Yes, you need salt for your body. But you can be very healthy eating less than 2.5 grams of salt daily added to your food. The reason most people use so much salt is because...they have been abusing salt for many, many years. That means, they have trained their taste buds to high levels of salt for so long that they don't taste food that does not have high levels of salt added.
Salt opens the pores of your tongue. Doing so "tricks" the body into thinking there is a lot more "flavor" in the food with the salt. But if you never added salt to anything, over a few months your body would realize that there is a lot of flavor that you'd been missing because of too much salt. And, you can enhance the flavor of anything you cook by experimenting with "healthy" spices.
The reverse is also true. If you continue to add a lot of salt to your food, you will continue to "increase" the amount of salt you add because your tongue becomes overly used to the amount of salt - it needs more to bring out the flavor to which you are used. If you never used salt, you'd always be able to create the recipe the same each time and the flavor would be the same.
Use spices and other ingredients to enhance your food - not salt. Things like onion, red onion, garlic, onion powder, curry, giner and SO many other spices that there's not room to list them which can be used to provide wonderful flavors your entire family will enjoy, if you just did a little experimenting.
Don't reach for salt because it's a habit, or because you "can't taste" something. Go back to before you began cooking that meal and look at your ingredients. If you do not have any spices "other than" salt and pepper while cooking, then yes - the food could be very bland. But adding salt is NOT the answer!
Healthy food from Garrison Body in the "Men Cook" section will provide recipes and videos of how to cook healthy meal.
Keep These in Your Pantry
If you have spices like Garlic Powder (or fresh Garlic), Cumin, Ginger, Curry, Basil, Thyme, Rosemary, then you simply need to do a little experimenting. Or, you can read some recipes that use simple spices. You could make Ginger / Curry Chicken with a little onion powder and Garlic Powder. Grill that and you'll be surprised how good that chicken is, and moist (if you grill one side for just 3 or 4 minutes, then flip it back to cook 20 minutes on the other side, then flip again for an additional 20 minutes to grill both sides).
You don't need to add salt to that. Serve that with a baked potato and vegetables, no salt on any of that and you have a really healthy meal. Use shredded Parmesan Cheese on the vegetables if you wish, and that cheese, because it's got salt in it will be fine, along with Sun Dried Tomatoes with a little Poppy Seed dressing on your potato. The flavors with that combination are absolutely wonderful!
To make it easier for you to create a few recipes, take a look a "Men Cook" here in Garrison Body. There you will find a lot of great recipes, and the list has more added monthly.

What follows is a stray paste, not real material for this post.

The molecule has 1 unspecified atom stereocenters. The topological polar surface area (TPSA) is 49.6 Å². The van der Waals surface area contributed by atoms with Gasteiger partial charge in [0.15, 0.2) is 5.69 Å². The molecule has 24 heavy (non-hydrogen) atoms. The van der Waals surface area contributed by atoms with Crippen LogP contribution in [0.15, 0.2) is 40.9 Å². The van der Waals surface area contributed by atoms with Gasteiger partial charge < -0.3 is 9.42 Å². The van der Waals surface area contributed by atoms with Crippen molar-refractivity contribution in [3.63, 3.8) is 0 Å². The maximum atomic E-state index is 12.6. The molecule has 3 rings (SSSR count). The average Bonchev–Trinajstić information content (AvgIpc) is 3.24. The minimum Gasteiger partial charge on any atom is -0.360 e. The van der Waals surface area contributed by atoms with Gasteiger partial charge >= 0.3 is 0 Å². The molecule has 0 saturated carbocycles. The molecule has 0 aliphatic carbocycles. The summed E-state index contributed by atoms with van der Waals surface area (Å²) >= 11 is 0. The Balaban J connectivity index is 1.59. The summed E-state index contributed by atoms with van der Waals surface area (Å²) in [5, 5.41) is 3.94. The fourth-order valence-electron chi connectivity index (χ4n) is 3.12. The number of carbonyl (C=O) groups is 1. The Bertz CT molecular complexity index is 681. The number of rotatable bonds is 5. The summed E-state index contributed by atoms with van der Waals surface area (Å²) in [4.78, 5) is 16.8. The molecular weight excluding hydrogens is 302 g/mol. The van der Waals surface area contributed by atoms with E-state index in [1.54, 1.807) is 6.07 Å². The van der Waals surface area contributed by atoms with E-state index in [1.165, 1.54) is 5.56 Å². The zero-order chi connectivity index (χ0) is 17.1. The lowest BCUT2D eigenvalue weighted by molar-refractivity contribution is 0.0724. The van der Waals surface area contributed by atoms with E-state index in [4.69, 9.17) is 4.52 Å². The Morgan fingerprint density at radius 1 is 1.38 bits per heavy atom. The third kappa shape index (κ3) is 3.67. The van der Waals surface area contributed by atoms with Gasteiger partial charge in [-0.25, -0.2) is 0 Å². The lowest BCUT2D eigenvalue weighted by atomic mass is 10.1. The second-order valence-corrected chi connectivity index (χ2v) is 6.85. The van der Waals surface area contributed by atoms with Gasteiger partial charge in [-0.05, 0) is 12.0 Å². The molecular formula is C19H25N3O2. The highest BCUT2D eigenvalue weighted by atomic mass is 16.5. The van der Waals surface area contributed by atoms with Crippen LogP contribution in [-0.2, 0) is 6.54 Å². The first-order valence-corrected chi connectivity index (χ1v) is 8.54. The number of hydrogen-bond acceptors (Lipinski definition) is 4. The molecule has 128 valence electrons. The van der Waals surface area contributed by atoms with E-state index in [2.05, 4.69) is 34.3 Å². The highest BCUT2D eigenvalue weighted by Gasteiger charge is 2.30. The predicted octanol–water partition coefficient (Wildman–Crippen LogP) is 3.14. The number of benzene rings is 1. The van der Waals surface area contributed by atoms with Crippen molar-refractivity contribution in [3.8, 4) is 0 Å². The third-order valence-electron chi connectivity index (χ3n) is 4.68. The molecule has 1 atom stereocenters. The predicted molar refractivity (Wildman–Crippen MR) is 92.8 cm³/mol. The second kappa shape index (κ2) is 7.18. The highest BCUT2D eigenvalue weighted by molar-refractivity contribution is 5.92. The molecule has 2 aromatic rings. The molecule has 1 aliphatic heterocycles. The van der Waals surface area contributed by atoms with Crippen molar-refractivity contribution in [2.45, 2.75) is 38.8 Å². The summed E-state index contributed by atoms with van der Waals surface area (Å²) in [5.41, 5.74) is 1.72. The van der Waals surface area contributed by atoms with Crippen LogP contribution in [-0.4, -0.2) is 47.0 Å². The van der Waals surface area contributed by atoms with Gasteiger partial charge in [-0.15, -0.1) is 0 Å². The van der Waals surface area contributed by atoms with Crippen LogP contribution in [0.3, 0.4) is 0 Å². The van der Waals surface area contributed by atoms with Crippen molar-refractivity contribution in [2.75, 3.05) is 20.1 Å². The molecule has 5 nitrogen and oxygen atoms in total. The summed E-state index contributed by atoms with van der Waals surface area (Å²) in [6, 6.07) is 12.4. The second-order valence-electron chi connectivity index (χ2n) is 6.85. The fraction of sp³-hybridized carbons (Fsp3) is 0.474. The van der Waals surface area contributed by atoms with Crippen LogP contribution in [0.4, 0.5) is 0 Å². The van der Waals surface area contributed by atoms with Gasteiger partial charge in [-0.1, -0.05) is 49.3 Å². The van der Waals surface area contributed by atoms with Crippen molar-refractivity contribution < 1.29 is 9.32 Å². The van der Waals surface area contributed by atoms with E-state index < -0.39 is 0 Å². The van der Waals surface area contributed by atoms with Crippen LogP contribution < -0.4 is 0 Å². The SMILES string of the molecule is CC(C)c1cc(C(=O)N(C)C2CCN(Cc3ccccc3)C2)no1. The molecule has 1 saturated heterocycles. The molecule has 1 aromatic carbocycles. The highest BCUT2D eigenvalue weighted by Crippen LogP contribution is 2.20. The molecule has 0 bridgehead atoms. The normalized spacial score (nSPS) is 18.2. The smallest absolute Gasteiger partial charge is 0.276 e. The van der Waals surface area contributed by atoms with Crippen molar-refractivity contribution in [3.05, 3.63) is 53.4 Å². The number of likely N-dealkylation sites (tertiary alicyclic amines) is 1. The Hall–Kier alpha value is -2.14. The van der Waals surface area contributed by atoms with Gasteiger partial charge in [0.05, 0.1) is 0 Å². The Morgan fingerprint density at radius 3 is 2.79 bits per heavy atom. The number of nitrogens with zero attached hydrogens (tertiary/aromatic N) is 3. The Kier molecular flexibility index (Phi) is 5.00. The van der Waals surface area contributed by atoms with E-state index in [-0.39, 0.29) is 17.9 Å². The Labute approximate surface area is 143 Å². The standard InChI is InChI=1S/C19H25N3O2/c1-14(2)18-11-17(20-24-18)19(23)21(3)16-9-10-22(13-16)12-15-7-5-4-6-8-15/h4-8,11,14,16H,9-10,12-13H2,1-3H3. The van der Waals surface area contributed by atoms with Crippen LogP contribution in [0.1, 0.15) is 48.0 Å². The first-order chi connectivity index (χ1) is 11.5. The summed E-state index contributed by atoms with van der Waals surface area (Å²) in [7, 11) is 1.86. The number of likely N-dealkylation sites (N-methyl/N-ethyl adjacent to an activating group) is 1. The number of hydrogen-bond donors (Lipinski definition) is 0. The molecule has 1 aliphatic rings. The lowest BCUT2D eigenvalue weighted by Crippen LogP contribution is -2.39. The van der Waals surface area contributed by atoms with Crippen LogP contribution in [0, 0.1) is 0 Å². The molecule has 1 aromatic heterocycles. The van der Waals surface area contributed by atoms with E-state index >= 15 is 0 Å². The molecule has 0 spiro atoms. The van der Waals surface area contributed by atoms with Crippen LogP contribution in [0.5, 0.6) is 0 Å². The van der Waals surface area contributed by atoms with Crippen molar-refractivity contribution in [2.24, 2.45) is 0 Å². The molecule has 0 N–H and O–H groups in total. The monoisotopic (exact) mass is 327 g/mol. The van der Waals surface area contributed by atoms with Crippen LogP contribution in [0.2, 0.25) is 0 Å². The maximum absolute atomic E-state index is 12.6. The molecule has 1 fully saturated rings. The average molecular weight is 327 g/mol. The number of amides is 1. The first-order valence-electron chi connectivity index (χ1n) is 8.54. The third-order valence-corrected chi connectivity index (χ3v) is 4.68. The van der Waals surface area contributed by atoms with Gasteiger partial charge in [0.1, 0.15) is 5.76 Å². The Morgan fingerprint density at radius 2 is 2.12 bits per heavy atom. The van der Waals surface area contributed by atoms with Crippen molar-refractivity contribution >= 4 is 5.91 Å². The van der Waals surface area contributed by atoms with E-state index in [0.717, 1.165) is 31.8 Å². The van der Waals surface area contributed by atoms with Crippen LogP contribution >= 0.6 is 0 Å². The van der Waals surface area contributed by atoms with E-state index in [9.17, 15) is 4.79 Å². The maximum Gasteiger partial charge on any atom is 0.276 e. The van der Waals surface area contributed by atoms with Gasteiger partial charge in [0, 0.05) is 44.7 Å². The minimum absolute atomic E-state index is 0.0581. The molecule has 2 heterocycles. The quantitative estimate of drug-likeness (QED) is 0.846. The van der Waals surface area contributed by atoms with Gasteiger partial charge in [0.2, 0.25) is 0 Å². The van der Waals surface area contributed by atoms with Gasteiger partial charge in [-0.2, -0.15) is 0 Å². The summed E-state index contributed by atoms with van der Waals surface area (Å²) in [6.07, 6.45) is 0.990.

Because salt is such a contentious subject to discuss, take a few minutes to read this article from Queensland Health Government site - Australia. Even though the article is from Australia, you can be certain that people in the U.S. are suffering from the exact same issues.
What sort of health issues come from too much salt? Here's a short-list:
- enlarged heart muscle
- heart failure
- high blood pressure
- kidney disease
- kidney stones
- stomach cancer
Before you consider consulting your general practitioner (your typical doctor), you need to understand that most physicians have no training in health and nutrition! At best, they get 1 week of nutritional information during there years of training to become a doctor.
You will learn more facts about health and nutrition from Garrison Body than you will from your general practitioner. They are trained to fix things - not prevent. They can tell you what causes many health issues, but they don't know enough to tell you how to have great eating and cooking habits. They have no idea how many Calories are right your "your" body. But they will try, and the information is usually far from correct - or valuable. You'll be lucky if your doctor can quote the FDA on how many Calories you should eat daily.
But the FDA daily Calorie consumption information is based upon a very healthy, 20 year old male. Why? Because the FDA thought that would be a good model. If that's not your gender or age, then the information about how many Calories "you" should have daily are incorrect.
In all of this information, if you feel as if you cannot get answers that pertain to "you" and how "your" daily activities effect your body, then you are not wrong. But stay right here in Garrison Body because as you wander through the pages, you will find how to answer the questions that make sense "for you".
Where Can I Find Healthy Recipes?
Now THAT is a great question! Right here in Garrison Body! Keep your eyes on this site because during the redevelopment of this site (late 2022 and early 2023), there will be a section all about cooking called "Men Cook". And, please know that the recipes and methods are NOT what a typical "guy" would do. They are recipes for anybody. They prepared with care and focus on taste as well as simplicity. Yes, there will be many recipes that are quite complicated. But for the weekly meals, you'll find an array of good tasting, easy to prepare healthy foods most anybody will enjoy.